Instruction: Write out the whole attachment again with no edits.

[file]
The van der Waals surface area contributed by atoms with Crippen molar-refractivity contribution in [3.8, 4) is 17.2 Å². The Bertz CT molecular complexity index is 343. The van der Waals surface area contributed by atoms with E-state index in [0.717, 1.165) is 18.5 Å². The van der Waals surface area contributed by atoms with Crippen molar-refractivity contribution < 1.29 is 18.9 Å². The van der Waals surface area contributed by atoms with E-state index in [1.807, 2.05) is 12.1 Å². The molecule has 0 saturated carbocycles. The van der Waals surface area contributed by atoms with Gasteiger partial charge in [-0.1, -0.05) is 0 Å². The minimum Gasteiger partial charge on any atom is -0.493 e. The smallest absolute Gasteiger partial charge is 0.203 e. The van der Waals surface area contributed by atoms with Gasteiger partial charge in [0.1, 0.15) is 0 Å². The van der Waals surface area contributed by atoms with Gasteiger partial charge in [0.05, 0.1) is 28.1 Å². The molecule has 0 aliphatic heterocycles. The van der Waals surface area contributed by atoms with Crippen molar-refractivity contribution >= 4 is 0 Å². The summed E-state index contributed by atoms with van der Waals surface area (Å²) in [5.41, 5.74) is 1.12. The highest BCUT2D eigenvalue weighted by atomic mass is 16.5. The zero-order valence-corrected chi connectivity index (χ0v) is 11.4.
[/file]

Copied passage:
The van der Waals surface area contributed by atoms with Crippen molar-refractivity contribution in [3.8, 4) is 17.2 Å². The Bertz CT molecular complexity index is 343. The van der Waals surface area contributed by atoms with E-state index in [0.717, 1.165) is 18.5 Å². The van der Waals surface area contributed by atoms with Crippen molar-refractivity contribution < 1.29 is 18.9 Å². The van der Waals surface area contributed by atoms with E-state index in [1.807, 2.05) is 12.1 Å². The molecule has 0 saturated carbocycles. The van der Waals surface area contributed by atoms with Gasteiger partial charge in [-0.1, -0.05) is 0 Å². The minimum Gasteiger partial charge on any atom is -0.493 e. The smallest absolute Gasteiger partial charge is 0.203 e. The van der Waals surface area contributed by atoms with Gasteiger partial charge in [0.1, 0.15) is 0 Å². The van der Waals surface area contributed by atoms with Gasteiger partial charge in [0.05, 0.1) is 28.1 Å². The molecule has 0 aliphatic heterocycles. The van der Waals surface area contributed by atoms with Crippen molar-refractivity contribution >= 4 is 0 Å². The summed E-state index contributed by atoms with van der Waals surface area (Å²) in [5.41, 5.74) is 1.12. The highest BCUT2D eigenvalue weighted by atomic mass is 16.5. The zero-order valence-corrected chi connectivity index (χ0v) is 11.4.